A lack of representation within planning, whether this be in relation to age, ethnicity, gender, or any other socio-economic factor, could be instrumental in deterring the younger generation from joining the field. 
Planning recruitment specialist, Joel Khambay, says “The absence of professionals and mentors who share the same experiences can make the younger generation feel isolated and make it difficult for them to see themselves succeeding or making significant achievements within the industry.”
A lack of diversity can also lead to a workforce with limited perspectives and experiences. Diverse perspectives are essential within the planning industry and without a variety of ideas and approaches to problem-solving, Planners may miss out on innovative solutions to complex planning challenges. 

For example, failure to obtain community feedback on planning projects can lead to missed opportunities for addressing specific neighbourhood needs. A lack of representation amongst Planners can make it much more difficult to understand the needs of local communities and deter young people from joining the profession.
In 2023 the Planning Inspectorate, an executive agency of the Department for Levelling Up, Housing and Communities, released an article detailing how they would be delivering equality, diversity and inclusion. 

Amongst their priorities for 2020 to 2025, they have pledged to ‘develop an inclusive culture, where people can be themselves at work’ and work on ‘attracting, selecting and retaining a talented and diverse workforce’. 
Despite a lack of diversity potentially being to blame for the lack of interest in planning from the younger generation, this shows promising signs that steps are being taken to address the matter.

A lack of educational pathways

A lack of clear educational pathways and barriers to education might also play a role in discouraging young people from beginning a career in planning.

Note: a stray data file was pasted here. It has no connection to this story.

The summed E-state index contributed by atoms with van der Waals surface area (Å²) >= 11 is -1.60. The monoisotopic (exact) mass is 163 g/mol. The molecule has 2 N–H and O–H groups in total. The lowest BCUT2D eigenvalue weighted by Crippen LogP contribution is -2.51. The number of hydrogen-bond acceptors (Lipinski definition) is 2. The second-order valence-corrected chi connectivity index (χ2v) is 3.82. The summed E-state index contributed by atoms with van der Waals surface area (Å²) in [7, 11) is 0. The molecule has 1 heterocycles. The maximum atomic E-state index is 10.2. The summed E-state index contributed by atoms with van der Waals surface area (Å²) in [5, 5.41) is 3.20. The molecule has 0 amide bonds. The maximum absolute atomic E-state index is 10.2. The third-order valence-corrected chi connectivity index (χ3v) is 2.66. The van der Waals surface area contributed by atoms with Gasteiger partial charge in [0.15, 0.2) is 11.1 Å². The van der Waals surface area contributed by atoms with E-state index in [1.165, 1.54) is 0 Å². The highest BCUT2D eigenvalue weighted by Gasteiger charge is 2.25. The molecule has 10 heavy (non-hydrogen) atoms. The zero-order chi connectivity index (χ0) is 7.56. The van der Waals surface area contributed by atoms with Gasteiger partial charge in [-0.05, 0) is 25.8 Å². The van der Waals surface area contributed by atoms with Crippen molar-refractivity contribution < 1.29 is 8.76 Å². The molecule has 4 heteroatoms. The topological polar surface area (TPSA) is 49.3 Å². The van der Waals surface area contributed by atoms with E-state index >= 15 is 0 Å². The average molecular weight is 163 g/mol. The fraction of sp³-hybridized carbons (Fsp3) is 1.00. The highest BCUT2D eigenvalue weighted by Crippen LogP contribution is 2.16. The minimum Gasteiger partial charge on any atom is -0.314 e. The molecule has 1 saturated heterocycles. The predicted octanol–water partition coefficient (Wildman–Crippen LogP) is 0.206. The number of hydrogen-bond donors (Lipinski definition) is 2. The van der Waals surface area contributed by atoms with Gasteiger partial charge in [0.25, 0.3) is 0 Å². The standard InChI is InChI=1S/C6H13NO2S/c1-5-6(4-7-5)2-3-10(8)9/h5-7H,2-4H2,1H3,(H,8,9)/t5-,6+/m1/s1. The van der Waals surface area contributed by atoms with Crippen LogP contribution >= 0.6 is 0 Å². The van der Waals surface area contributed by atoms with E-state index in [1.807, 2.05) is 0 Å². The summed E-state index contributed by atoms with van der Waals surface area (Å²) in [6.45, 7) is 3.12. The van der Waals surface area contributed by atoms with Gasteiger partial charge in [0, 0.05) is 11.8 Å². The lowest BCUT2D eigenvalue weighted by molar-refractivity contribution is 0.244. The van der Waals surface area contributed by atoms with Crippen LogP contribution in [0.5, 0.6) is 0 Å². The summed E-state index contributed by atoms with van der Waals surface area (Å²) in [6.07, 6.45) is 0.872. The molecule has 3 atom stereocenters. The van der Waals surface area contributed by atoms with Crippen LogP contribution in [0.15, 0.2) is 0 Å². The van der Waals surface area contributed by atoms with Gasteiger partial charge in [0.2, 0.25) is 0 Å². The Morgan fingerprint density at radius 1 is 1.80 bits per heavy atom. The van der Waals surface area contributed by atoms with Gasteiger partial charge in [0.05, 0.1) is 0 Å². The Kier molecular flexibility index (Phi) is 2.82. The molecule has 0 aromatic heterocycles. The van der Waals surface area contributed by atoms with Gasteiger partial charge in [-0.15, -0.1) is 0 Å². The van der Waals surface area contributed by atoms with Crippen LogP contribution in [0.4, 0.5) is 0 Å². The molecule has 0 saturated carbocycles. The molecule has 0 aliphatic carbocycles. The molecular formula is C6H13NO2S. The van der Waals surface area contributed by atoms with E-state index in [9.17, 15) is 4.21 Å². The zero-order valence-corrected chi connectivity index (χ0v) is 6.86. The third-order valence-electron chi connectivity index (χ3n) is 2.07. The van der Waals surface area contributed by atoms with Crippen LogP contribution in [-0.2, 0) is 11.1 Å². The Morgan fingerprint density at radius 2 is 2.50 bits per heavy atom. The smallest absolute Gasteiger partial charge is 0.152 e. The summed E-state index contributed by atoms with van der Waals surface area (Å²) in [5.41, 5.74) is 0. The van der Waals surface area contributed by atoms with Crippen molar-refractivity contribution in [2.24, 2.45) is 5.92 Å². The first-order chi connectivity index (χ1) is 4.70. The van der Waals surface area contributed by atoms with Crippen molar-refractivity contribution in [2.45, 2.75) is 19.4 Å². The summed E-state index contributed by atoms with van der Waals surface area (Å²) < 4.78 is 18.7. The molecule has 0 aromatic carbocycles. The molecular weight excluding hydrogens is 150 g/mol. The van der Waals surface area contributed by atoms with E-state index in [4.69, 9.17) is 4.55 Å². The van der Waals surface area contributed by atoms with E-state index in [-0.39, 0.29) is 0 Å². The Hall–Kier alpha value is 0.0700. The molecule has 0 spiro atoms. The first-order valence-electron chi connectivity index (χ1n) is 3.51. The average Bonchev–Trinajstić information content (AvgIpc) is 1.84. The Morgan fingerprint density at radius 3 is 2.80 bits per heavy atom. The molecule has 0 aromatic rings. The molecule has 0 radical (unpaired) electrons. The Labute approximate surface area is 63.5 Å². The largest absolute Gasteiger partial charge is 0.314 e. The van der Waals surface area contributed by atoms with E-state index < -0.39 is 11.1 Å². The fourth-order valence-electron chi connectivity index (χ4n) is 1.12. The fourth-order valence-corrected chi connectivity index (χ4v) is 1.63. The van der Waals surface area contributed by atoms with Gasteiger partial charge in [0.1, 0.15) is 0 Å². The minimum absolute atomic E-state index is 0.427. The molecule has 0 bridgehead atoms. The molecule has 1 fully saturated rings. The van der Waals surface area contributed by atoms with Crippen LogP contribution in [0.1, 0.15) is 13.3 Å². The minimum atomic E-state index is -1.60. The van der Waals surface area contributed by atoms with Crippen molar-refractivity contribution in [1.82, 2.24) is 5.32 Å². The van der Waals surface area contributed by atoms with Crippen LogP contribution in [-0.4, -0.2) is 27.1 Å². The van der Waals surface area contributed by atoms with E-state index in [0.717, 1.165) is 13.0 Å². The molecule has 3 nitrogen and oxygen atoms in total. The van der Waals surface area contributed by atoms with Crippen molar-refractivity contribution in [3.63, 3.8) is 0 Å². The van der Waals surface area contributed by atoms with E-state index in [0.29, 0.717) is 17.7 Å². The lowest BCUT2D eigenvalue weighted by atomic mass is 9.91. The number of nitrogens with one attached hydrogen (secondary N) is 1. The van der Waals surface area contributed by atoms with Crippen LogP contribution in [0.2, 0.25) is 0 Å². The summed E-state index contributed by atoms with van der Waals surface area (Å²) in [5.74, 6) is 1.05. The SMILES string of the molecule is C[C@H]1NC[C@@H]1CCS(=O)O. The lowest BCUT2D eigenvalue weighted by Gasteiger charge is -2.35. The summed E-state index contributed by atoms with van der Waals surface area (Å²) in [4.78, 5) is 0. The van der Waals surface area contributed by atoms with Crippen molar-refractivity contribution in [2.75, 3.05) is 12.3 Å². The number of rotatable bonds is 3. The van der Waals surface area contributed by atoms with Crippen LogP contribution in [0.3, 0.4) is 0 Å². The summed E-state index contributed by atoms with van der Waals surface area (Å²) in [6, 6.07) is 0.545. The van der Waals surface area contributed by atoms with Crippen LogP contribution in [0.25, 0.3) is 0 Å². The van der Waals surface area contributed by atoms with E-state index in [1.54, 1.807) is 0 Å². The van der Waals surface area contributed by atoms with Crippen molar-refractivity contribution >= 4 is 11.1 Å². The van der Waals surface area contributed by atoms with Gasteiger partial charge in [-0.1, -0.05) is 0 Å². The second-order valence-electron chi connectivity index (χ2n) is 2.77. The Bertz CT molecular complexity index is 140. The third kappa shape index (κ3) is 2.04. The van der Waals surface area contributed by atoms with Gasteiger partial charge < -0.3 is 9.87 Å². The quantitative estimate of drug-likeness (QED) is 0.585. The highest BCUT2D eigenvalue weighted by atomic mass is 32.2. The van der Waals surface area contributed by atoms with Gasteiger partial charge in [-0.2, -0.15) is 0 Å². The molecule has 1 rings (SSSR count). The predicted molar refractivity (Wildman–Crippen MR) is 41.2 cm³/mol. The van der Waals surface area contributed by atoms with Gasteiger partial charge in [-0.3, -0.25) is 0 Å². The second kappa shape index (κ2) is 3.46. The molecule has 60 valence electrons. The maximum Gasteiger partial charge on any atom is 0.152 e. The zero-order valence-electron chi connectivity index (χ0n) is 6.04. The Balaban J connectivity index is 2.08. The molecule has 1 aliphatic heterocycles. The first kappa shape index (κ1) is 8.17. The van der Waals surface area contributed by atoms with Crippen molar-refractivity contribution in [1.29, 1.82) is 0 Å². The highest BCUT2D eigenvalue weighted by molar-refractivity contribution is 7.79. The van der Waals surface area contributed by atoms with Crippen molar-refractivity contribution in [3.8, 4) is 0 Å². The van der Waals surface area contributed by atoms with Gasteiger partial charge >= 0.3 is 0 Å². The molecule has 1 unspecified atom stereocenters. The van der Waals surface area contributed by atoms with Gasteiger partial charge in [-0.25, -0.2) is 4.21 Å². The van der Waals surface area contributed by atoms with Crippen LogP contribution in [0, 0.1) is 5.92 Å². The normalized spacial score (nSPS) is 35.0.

Typically in the UK, the requirements to become a Planner include carrying out an undergraduate or postgraduate degree in planning or a related field.
Many Planners begin their education with a Bachelor’s degree in planning, architecture or environmental science, however a lack of equal access to education and awareness of the education required to be a Planner, can deter younger generations from considering this kind of degree.
Even if members of the younger generation are interested in pursuing a career within planning, a lack of accessible education can make it much more difficult for them to engage. For example, there are over 160 universities within the UK, however according to UCAS, there are only 90 providers of planning related courses. If a young person is unable to commute or relocate to a university that offers a planning degree, this could result in them opting to pursue a different course. 
Without dedicated paths for pursuing a career in planning, the younger generation might lack the specialised skills and knowledge to succeed in the field. In contrast to formal education, internships are a fantastic way for young people to gain the skills and experience required to practise as a Planner.
Joel Khambay says “The real world experience that internships give aspiring Planners is so important for developing their skills, building professional networks and applying theoretical knowledge.”
Joel continues “Having said this, a lack of awareness towards these internships can affect the uptake amongst young people.”
The RTPI offers valuable information on work experience within planning, where aspiring Planners could have the opportunity to accompany Planners on site visits and learn important administrative skills. 

How can we encourage younger generations to be interested in planning?